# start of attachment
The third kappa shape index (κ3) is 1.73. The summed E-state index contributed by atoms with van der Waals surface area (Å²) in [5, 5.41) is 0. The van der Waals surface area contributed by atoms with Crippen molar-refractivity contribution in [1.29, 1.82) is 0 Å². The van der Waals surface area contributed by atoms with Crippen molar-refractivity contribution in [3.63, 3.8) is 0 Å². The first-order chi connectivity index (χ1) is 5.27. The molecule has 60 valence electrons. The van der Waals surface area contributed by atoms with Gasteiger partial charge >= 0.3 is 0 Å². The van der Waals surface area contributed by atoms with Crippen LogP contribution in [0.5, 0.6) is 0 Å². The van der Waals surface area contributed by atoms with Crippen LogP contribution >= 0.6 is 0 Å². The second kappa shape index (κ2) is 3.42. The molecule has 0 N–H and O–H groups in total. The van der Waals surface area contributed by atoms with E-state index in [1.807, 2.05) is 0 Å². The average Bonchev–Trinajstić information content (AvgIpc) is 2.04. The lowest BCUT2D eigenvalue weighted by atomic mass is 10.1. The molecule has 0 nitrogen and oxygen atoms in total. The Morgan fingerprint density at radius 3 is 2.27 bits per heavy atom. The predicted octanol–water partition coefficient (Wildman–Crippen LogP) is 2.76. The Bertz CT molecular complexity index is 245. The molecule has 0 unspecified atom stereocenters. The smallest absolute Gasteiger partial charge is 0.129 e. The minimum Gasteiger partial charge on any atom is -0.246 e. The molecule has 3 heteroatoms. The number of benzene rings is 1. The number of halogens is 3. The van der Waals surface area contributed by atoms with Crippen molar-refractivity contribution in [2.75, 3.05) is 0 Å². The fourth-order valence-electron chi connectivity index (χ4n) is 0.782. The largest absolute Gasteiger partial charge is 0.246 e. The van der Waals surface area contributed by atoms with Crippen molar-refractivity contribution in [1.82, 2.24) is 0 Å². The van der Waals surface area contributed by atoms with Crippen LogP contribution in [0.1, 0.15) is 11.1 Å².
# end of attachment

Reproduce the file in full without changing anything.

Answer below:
The third kappa shape index (κ3) is 1.73. The summed E-state index contributed by atoms with van der Waals surface area (Å²) in [5, 5.41) is 0. The van der Waals surface area contributed by atoms with Crippen molar-refractivity contribution in [1.29, 1.82) is 0 Å². The van der Waals surface area contributed by atoms with Crippen molar-refractivity contribution in [3.63, 3.8) is 0 Å². The first-order chi connectivity index (χ1) is 5.27. The molecule has 60 valence electrons. The van der Waals surface area contributed by atoms with Gasteiger partial charge >= 0.3 is 0 Å². The van der Waals surface area contributed by atoms with Crippen LogP contribution in [0.5, 0.6) is 0 Å². The van der Waals surface area contributed by atoms with Crippen LogP contribution >= 0.6 is 0 Å². The second kappa shape index (κ2) is 3.42. The molecule has 0 N–H and O–H groups in total. The van der Waals surface area contributed by atoms with E-state index in [1.807, 2.05) is 0 Å². The average Bonchev–Trinajstić information content (AvgIpc) is 2.04. The lowest BCUT2D eigenvalue weighted by atomic mass is 10.1. The molecule has 0 nitrogen and oxygen atoms in total. The Morgan fingerprint density at radius 3 is 2.27 bits per heavy atom. The predicted octanol–water partition coefficient (Wildman–Crippen LogP) is 2.76. The Bertz CT molecular complexity index is 245. The molecule has 0 unspecified atom stereocenters. The smallest absolute Gasteiger partial charge is 0.129 e. The minimum Gasteiger partial charge on any atom is -0.246 e. The molecule has 3 heteroatoms. The number of benzene rings is 1. The number of halogens is 3. The van der Waals surface area contributed by atoms with Crippen molar-refractivity contribution in [2.75, 3.05) is 0 Å². The fourth-order valence-electron chi connectivity index (χ4n) is 0.782. The largest absolute Gasteiger partial charge is 0.246 e. The van der Waals surface area contributed by atoms with Crippen molar-refractivity contribution in [1.82, 2.24) is 0 Å². The van der Waals surface area contributed by atoms with Crippen LogP contribution in [0.1, 0.15) is 11.1 Å².